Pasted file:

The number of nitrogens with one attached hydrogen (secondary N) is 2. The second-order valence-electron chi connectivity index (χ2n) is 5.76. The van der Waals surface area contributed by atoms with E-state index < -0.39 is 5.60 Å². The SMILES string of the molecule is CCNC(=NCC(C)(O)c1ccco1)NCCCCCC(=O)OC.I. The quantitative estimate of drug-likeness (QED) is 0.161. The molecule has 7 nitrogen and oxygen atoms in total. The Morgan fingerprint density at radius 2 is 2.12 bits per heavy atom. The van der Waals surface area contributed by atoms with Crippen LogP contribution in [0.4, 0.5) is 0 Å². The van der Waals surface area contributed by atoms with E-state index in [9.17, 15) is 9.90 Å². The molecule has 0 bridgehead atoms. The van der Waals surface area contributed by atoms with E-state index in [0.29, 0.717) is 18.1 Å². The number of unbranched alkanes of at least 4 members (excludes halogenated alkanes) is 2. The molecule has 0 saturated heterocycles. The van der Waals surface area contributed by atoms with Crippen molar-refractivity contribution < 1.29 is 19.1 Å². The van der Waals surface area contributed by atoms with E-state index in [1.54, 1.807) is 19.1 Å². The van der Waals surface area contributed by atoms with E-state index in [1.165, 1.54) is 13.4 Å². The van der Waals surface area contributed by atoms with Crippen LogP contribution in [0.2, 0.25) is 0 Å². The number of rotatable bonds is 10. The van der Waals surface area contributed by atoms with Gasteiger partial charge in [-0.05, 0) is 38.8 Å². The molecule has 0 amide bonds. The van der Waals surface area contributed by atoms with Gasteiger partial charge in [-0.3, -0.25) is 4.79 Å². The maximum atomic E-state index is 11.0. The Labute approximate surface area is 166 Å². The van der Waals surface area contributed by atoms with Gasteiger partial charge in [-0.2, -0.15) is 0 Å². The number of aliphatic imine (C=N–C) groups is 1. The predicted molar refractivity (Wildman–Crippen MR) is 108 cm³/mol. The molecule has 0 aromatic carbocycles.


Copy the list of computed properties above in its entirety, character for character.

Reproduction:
The number of nitrogens with one attached hydrogen (secondary N) is 2. The second-order valence-electron chi connectivity index (χ2n) is 5.76. The van der Waals surface area contributed by atoms with E-state index < -0.39 is 5.60 Å². The SMILES string of the molecule is CCNC(=NCC(C)(O)c1ccco1)NCCCCCC(=O)OC.I. The quantitative estimate of drug-likeness (QED) is 0.161. The molecule has 7 nitrogen and oxygen atoms in total. The Morgan fingerprint density at radius 2 is 2.12 bits per heavy atom. The van der Waals surface area contributed by atoms with Crippen LogP contribution in [0.4, 0.5) is 0 Å². The van der Waals surface area contributed by atoms with E-state index in [9.17, 15) is 9.90 Å². The molecule has 0 bridgehead atoms. The van der Waals surface area contributed by atoms with E-state index in [0.29, 0.717) is 18.1 Å². The number of unbranched alkanes of at least 4 members (excludes halogenated alkanes) is 2. The molecule has 0 saturated heterocycles. The van der Waals surface area contributed by atoms with Crippen molar-refractivity contribution < 1.29 is 19.1 Å². The van der Waals surface area contributed by atoms with E-state index in [1.54, 1.807) is 19.1 Å². The van der Waals surface area contributed by atoms with E-state index in [1.165, 1.54) is 13.4 Å². The van der Waals surface area contributed by atoms with Crippen LogP contribution in [0.2, 0.25) is 0 Å². The number of rotatable bonds is 10. The van der Waals surface area contributed by atoms with Gasteiger partial charge in [-0.05, 0) is 38.8 Å². The molecule has 0 amide bonds. The van der Waals surface area contributed by atoms with Gasteiger partial charge in [-0.3, -0.25) is 4.79 Å². The maximum atomic E-state index is 11.0. The Labute approximate surface area is 166 Å². The van der Waals surface area contributed by atoms with Gasteiger partial charge in [-0.2, -0.15) is 0 Å². The number of aliphatic imine (C=N–C) groups is 1. The predicted molar refractivity (Wildman–Crippen MR) is 108 cm³/mol. The molecule has 0 aromatic carbocycles.